Final Fantasy 7 NES
Credit (This was taken from Cinammon Pirate, I could not do a better job, credit where it is due)
Unlike most NES ROMs, which consist of one or more PRG (program) and CHR (character) ROMs on a board, the sleepy Shenzhen company took a new approach: a monster PRG placecountry-regionROM. The PRG ROM weighs in at 2048KB - the largest I have ever seen on a NES board - and contains no CHR ROMs at all. Its battery-backed SaveRAM is a measly 8KB, enough for the game's single save slot.
The dumper has assigned it a mapper number of 163, and thus far, only an extremely hacked-up version of VirtuaNESex supports the game through an ugly bank-switching mapper driver.
Based on my brief one or two hours of inspecting the ROM, I am pleased to say this is an original work: not a hack.
When I say not a hack, I mean this game was not created by hacking and using the engine of another company. It is not simply a modification of Final Fantasy III, though it blatantly rips off music and graphics from that game and more. Cloud's sprite is clearly stolen from the game's fighter class, and Tifa's is taken from Maria's sprite in Final Fantasy II. The list goes on, and includes basically every enemy.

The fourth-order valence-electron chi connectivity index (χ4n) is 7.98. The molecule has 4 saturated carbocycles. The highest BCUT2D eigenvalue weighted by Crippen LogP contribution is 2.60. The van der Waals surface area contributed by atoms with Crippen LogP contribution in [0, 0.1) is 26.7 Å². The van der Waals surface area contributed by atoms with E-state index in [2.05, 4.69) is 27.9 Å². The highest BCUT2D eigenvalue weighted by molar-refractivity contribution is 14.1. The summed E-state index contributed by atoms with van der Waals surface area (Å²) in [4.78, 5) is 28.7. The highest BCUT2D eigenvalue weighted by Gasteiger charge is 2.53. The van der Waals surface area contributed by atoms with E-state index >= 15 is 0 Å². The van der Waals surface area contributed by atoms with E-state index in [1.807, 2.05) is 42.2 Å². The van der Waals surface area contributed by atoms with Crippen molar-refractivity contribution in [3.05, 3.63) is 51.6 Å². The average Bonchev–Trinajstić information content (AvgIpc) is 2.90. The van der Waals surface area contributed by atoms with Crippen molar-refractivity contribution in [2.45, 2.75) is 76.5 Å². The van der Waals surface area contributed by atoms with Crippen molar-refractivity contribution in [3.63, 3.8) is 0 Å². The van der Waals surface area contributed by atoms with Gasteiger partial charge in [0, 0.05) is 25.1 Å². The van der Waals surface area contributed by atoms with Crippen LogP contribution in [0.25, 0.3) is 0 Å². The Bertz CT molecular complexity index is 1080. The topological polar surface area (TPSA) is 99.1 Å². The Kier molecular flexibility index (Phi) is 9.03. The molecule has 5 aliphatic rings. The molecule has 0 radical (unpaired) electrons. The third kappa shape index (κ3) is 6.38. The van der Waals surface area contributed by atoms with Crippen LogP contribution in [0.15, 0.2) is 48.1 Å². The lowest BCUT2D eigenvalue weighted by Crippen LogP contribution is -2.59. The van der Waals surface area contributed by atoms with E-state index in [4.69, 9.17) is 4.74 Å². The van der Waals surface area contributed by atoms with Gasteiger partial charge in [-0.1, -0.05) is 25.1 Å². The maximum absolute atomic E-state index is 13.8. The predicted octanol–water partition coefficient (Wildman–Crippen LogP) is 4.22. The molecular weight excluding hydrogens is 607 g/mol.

The game manages some really great technical achievements.
First off, Final Fantasy VII is the only NES ROM I have ever seen to have its own several-hundred character 16×16 font. Most Japanese games are written in 8×8 hiragana or katakana only, and Chinese games typically waste CHR banks dedicated to 64 characters each, and optimize the banks for literally every text window in the game.
Secondly, its graphics are strewn throughout the entire PRG ROM, as they would be in a Super Nintendo or Sega Genesis placecountry-regionROM. This is very odd for a NES game, which usually uses CHR ROMs to access dedicated image banks.